Access Exclusive, Trusted HR News & Resources >>> New Professional Members Save $20 Today
We asked HR professionals to tell us about their time in HR. Here are their stories.
Is your employee handbook keeping up with the changing world of work? With SHRM's Employee Handbook Builder get peace of mind that your handbook is up-to-date.
Set yourself up for success with virtual SHRM-CP/SHRM-SCP Certification Prep Seminars.
#SHRM18 will expand your perspective – on your organization, on your career, and on the way you approach HR. Join us in Chicago June 17-20, 2018
The demand for people who can interpret data will grow across industries—and within HR.
Move over, people skills. The proficiency that gets you your next HR job might just be number crunching. Today’s human resource departments rely heavily on people who can break down and analyze lots of information, and demand for that talent is growing. That’s no surprise: As technology advances and jobs evolve at warp speed, the task of workforce planning is getting more complex.
More than half of HR departments are using “big data” to help make strategic decisions, especially for sourcing, recruiting and hiring. Beyond HR, several occupations are expected to see a high demand over the next five to 10 years for people who can critically evaluate information, according to a new
Jobs of the Future survey report from the Society for Human Resource Management (SHRM). That means HR professionals will face a tightening labor market when recruiting for these jobs, which include financial analyst, market research analyst, research manager, and, of course, data analyst and statistician.
A whopping 80 percent of companies have positions that require people with good data-interpretation skills. Usually, these are full-time jobs at the middle management and individual contributor levels. But 60 percent of organizations also require senior managers or executives to be adept with data. (The report defines data analysis as "the ability to gather, analyze and draw practical conclusions from data, as well as communicate data findings to others.")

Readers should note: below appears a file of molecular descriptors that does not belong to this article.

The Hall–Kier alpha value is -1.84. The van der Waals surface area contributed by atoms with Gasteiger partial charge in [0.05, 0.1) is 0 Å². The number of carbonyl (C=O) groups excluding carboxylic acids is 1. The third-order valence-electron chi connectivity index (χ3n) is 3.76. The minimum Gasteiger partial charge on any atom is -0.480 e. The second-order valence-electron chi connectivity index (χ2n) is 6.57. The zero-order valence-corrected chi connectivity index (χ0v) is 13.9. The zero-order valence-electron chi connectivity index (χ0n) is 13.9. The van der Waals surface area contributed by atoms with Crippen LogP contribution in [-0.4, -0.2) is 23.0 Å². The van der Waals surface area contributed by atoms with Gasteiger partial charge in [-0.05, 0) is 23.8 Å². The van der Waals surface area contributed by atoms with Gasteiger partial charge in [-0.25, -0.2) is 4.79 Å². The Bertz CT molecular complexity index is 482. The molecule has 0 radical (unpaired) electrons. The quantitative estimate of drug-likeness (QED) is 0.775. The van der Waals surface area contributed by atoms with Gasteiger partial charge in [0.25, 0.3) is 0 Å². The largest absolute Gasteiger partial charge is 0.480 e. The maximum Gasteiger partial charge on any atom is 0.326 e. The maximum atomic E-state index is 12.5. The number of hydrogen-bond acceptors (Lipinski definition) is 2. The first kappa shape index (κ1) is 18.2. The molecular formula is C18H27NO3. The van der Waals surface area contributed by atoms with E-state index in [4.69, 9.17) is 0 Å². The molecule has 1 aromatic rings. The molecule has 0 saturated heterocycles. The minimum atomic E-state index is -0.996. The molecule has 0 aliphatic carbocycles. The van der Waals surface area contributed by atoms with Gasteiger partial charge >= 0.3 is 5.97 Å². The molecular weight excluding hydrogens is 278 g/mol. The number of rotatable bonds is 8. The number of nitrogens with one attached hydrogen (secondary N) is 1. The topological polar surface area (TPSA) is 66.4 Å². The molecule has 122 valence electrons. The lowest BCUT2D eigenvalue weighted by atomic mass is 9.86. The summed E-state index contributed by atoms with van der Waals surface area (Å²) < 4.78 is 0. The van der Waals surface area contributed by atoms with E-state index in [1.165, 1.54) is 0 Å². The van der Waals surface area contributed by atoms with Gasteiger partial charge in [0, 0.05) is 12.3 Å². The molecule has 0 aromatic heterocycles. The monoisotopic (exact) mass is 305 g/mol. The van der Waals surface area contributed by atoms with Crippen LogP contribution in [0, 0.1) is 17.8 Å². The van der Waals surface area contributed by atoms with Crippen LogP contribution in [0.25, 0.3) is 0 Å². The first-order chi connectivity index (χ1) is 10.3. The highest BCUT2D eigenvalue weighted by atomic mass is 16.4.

HR professionals most commonly report that their companies need data specialists with moderate skill levels. For these positions, candidates typically must have a bachelor’s degree; one-third of organizations prefer a degree in analytics, computer science or statistics. For advanced skills, some employers require a master’s degree. However, job announcements often don’t specify or require a particular field of study.
About 60 percent of organizations expect to increase the number of people they employ in data analytics jobs in the next five years, according to SHRM’s survey of HR professionals in several industries. Not surprisingly, this has led to recruiting difficulty in the last year for more than three-quarters of employers.
[SHRM members-only resource: HR Q&A―Staffing: Planning: How does the use of trend analysis fit into the overall workplace planning process?]
If you’re planning for future staffing needs, recognize that the rapid pace of technological development could mean that data analysts will need to learn and train almost constantly to keep up-to-date, regardless of the field in which they work. For HR professionals, that means staying well-informed about the talent analytics required in their companies and their own department.
As the need for higher-level skills in data analysis increases, many organizations are likely to experience a shortage of qualified workers. HR departments will need to step up their own professional development and training programs and to focus even more heavily on effective recruiting and retention efforts. That may be where those people skills will come in handy.
Jen Schramm is former manager of the Workforce Trends program at SHRM.
Was this article useful? SHRM offers thousands of tools, templates and other exclusive member benefits, including compliance updates, sample policies, HR expert advice, education discounts, a growing online member community and much more. Join/Renew Now and let SHRM help you work smarter.
You have successfully saved this page as a bookmark.
Please confirm that you want to proceed with deleting bookmark.
You have successfully removed bookmark.
Please log in as a SHRM member before saving bookmarks.
Your session has expired. Please log in again before saving bookmarks.
Please purchase a SHRM membership before saving bookmarks.
An error has occurred
Recommended for you
Let Your HR Department Really Shine
HR Education in a City Near You
SHRM’s HR Vendor Directory contains over 3,200 companies